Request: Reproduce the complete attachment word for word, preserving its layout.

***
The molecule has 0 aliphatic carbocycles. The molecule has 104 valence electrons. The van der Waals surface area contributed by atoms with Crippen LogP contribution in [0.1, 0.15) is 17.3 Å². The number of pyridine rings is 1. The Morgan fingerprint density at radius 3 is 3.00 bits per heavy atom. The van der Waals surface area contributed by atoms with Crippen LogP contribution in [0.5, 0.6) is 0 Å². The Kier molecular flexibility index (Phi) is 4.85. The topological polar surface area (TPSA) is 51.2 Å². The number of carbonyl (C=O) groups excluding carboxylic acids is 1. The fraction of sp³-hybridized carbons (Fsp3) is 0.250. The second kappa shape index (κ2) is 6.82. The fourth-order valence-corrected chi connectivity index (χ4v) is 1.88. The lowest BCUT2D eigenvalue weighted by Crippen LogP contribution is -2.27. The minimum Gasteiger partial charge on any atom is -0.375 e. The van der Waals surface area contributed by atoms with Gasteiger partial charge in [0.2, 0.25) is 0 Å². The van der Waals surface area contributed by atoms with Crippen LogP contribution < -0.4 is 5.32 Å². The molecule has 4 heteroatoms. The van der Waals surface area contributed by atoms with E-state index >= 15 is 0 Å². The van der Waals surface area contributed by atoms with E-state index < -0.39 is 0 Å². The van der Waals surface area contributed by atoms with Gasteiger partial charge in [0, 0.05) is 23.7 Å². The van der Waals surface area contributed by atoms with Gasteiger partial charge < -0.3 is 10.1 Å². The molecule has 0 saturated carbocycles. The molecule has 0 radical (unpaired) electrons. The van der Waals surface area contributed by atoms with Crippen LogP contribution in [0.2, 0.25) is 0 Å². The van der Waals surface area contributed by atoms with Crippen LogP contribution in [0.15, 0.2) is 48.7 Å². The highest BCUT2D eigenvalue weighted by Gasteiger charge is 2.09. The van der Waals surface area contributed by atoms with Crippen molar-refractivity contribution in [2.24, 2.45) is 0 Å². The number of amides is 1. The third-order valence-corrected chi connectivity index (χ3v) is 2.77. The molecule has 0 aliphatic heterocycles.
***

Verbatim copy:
The molecule has 0 aliphatic carbocycles. The molecule has 104 valence electrons. The van der Waals surface area contributed by atoms with Crippen LogP contribution in [0.1, 0.15) is 17.3 Å². The number of pyridine rings is 1. The Morgan fingerprint density at radius 3 is 3.00 bits per heavy atom. The van der Waals surface area contributed by atoms with Crippen LogP contribution in [0.5, 0.6) is 0 Å². The Kier molecular flexibility index (Phi) is 4.85. The topological polar surface area (TPSA) is 51.2 Å². The number of carbonyl (C=O) groups excluding carboxylic acids is 1. The fraction of sp³-hybridized carbons (Fsp3) is 0.250. The second kappa shape index (κ2) is 6.82. The fourth-order valence-corrected chi connectivity index (χ4v) is 1.88. The lowest BCUT2D eigenvalue weighted by Crippen LogP contribution is -2.27. The minimum Gasteiger partial charge on any atom is -0.375 e. The van der Waals surface area contributed by atoms with Gasteiger partial charge in [0.2, 0.25) is 0 Å². The van der Waals surface area contributed by atoms with Crippen LogP contribution < -0.4 is 5.32 Å². The molecule has 4 heteroatoms. The van der Waals surface area contributed by atoms with E-state index >= 15 is 0 Å². The van der Waals surface area contributed by atoms with E-state index < -0.39 is 0 Å². The van der Waals surface area contributed by atoms with Gasteiger partial charge in [0, 0.05) is 23.7 Å². The van der Waals surface area contributed by atoms with Gasteiger partial charge < -0.3 is 10.1 Å². The molecule has 0 saturated carbocycles. The molecule has 0 radical (unpaired) electrons. The van der Waals surface area contributed by atoms with Crippen LogP contribution in [0.2, 0.25) is 0 Å². The van der Waals surface area contributed by atoms with Crippen LogP contribution in [0.15, 0.2) is 48.7 Å². The highest BCUT2D eigenvalue weighted by Gasteiger charge is 2.09. The van der Waals surface area contributed by atoms with Crippen molar-refractivity contribution in [2.24, 2.45) is 0 Å². The number of amides is 1. The third-order valence-corrected chi connectivity index (χ3v) is 2.77. The molecule has 0 aliphatic heterocycles.